Birth Control: Prescribed or Over-the-Counter
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Health and Wellness

Birth Control: Prescribed or Over-the-Counter

Are we abusing the use of birth control?

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Birth Control: Prescribed or Over-the-Counter
Wayne's Women's Clinic

Should birth control be easy to obtain? Or should it be prescribed for special circumstances?

The argument whether or not the “pill” should be prescribed has been a hot topic amongst our generation. With the sex education we have received in our schools, we have been taught to approach sex with protection (if we choose too). Some have argued that birth control should be available over the counter in case of an “emergency”. But what draws the line between use and abuse?

The pill provides many benefits other than sex protection including hormonal control, acne management, and cramping a woman might experience during her period. People have other sources of protection such as condoms, which are sold without a prescription. Birth control alters the body’s hormonal structure which provides a reason for a prescription. According to the New York Time’s article Health Concerns Over Popular Contraceptives, the author states, “Researchers have long known that taking a combination hormone birth control pill — which contains estrogen and a progestin hormone — can increase the risk of stroke and blood clots in the legs and lungs”. Because of this reason, it is necessary to attain a prescription so the doctors can assess the patient’s risks.

Some negative side effects as listed from the website Medical News Today are intermenstrual spotting, nausea, breast tenderness, headaches, weight gain, mood changes, missed periods, decreased libido, vaginal discharge, and visual contact with contact lenses. These side effects can be problematic to some so in order to advise safety for people who use it, it is best to provide a prescription.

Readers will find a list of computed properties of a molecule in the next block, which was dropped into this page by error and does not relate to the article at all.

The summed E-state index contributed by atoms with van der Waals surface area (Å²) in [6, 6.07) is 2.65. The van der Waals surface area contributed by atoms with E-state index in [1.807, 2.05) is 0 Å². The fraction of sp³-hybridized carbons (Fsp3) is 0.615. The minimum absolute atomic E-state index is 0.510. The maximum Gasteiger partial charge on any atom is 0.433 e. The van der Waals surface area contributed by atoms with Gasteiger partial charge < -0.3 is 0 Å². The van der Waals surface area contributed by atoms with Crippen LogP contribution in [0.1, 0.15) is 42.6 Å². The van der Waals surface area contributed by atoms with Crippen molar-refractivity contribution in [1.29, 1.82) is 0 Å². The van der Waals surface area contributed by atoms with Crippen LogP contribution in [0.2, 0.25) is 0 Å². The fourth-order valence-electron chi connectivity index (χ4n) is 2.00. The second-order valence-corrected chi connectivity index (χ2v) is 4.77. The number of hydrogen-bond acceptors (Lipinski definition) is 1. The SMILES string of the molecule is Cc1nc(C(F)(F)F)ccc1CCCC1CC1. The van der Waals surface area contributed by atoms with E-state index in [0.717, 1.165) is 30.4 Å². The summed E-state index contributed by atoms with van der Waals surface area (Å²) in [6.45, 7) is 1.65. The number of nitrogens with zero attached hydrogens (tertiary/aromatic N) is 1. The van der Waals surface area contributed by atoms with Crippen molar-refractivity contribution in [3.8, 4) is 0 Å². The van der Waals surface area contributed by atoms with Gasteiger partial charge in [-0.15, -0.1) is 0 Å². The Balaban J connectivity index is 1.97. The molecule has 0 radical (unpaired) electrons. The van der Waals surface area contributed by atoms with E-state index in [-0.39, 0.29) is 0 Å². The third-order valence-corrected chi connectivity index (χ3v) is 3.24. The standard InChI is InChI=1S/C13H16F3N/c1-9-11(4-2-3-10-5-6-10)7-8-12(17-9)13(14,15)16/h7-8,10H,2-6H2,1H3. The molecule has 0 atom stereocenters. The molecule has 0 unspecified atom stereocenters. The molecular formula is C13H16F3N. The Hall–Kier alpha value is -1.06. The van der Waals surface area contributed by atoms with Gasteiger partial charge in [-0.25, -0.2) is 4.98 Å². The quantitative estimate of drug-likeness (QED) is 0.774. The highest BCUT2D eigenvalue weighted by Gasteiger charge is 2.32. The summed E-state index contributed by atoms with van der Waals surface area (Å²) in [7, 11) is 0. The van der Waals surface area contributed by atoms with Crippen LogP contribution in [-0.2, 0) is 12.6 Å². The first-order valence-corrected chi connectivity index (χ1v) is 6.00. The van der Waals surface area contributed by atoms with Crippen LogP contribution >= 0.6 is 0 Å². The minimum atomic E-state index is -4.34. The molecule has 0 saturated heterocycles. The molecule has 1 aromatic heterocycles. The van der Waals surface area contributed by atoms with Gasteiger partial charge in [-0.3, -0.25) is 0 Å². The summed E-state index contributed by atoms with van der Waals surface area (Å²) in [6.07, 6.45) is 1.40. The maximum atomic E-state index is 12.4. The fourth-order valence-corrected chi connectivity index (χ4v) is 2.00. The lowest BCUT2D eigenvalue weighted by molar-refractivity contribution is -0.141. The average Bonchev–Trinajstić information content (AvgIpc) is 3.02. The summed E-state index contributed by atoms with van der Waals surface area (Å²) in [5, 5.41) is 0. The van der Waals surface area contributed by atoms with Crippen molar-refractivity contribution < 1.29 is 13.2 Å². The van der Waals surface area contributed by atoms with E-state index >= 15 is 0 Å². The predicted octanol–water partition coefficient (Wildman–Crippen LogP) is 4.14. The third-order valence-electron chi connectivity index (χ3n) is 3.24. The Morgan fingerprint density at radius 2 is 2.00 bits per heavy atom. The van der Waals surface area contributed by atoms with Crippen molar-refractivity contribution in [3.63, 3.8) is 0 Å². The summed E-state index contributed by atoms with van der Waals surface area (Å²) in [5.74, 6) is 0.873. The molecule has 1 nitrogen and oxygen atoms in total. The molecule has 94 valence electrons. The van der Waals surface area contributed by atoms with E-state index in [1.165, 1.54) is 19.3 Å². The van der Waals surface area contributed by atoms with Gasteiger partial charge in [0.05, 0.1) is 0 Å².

There are other contraceptives that are just as effective as the pill without ruining one’s inner body. One example would be the condom. They are sold in drug stores for reasonable prices and do not change up the body’s hormone structure in any way. They also do not hold any side effects if somebody chose to use one. It serves the same purpose as birth control as to not impregnate anybody.

All in all, I believe that birth control should be only available if prescribed. Minors should be encouraged to not rely on birth control for their everyday uses. Only if the individual has other medical reasons why they need it, only then it could be prescribed. Otherwise, they should seek to other options if they want to reduce the risk of pregnancy.

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